A long-deceased priest friend, Msgr. Francis Costello, liked to tell the story about a small bird that a traveler discovered lying on its back in the road with its little claws pointing skyward. “Little bird,” said the traveler. “What are you doing?” “Sir,” the bird responded, “I have heard that the sky is going to fall and I am trying to prevent this.” The traveler was stunned. “But you are just a little bird. Do you really think that you can stop the sky from falling?” The bird was silent for a moment and then it answered. “No sir, I do not but one does what one can.”
The story came to back to me last week when I read about a
village of 1,000 people in Lancashire, England,
where the people have banded together to reduce greenhouse emissions. They’ve turned off their clothes dryers and hung laundry to dry, they’ve cut back on flying, they’ve installed solar panels, and they’ve re-glazed their windows. This is just a small village, doing very simple things to address a global problem. The villagers are doing their bit to “clean up their patch,” as one said, without a lot of fuss and bother or government help. In fact, when a local politician said he wanted to visit, they told him that was fine but he couldn’t make any speeches. They want their efforts to be free of politics.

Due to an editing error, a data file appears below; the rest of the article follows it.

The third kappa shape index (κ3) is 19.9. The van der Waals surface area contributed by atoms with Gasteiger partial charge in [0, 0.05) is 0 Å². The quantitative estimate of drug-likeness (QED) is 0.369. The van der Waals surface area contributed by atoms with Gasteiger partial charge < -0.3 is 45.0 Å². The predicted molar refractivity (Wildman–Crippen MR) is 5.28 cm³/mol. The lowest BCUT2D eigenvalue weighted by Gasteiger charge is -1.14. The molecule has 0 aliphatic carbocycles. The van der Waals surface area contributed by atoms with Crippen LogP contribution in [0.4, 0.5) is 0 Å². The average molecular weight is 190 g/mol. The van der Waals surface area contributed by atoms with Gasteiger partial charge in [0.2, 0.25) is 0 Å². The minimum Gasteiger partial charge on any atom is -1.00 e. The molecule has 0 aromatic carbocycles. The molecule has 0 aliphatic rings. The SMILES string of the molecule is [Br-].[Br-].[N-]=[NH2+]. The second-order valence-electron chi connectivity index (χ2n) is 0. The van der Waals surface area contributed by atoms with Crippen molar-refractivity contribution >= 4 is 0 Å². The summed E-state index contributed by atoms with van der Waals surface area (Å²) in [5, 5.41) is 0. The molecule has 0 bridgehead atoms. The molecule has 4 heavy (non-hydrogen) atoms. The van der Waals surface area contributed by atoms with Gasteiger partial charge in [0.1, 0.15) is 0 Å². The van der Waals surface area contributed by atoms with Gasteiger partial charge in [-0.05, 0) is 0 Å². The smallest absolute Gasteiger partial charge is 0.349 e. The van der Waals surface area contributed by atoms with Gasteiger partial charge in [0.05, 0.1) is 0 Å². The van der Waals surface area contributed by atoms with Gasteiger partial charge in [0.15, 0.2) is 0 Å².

Now each of us lives in a village of sorts, our parish. Suppose some of us took on a project to reduce local greenhouse emissions or another environmental project. The parish religious education program’s Family Catechesis component could start it. The Archdiocese mandates that each parish offers at least five hours a year in which a child and his family members come together to learn about some aspect of the faith. One of those aspects is Care for God’s Creation, a pillar of the Catholic Church’s social teaching and a topic that is dear to the heart of Pope Francis, as he has demonstrated in his encyclical,
Depending on where you live and the size of the parish program, families could discover together what the Catholic Church has to say about the environment, especially the Pope’s very readable encyclical, and then put what they have learned into action. Perhaps a couple of families could cooperate on a project and do a little community building, too.
The project doesn’t have to be big or unduly burdensome. It could be as simple as identifying trips that could be made on foot or bike rather than car, organizing a recycling project for everyone or developing a plan to reduce use of plastic bottles. Then the families or groups can report back on their project and how it reflected church teaching via a Facebook page or a Twitter account or at the next Family Catechesis session. Photos are great. And everyone should feel free to take a bow for a job well done.
You might ask how much impact one small family or group of families can have on what is a global crisis. Well, just think about that town in England or that little bird lying on the road. One does what one can.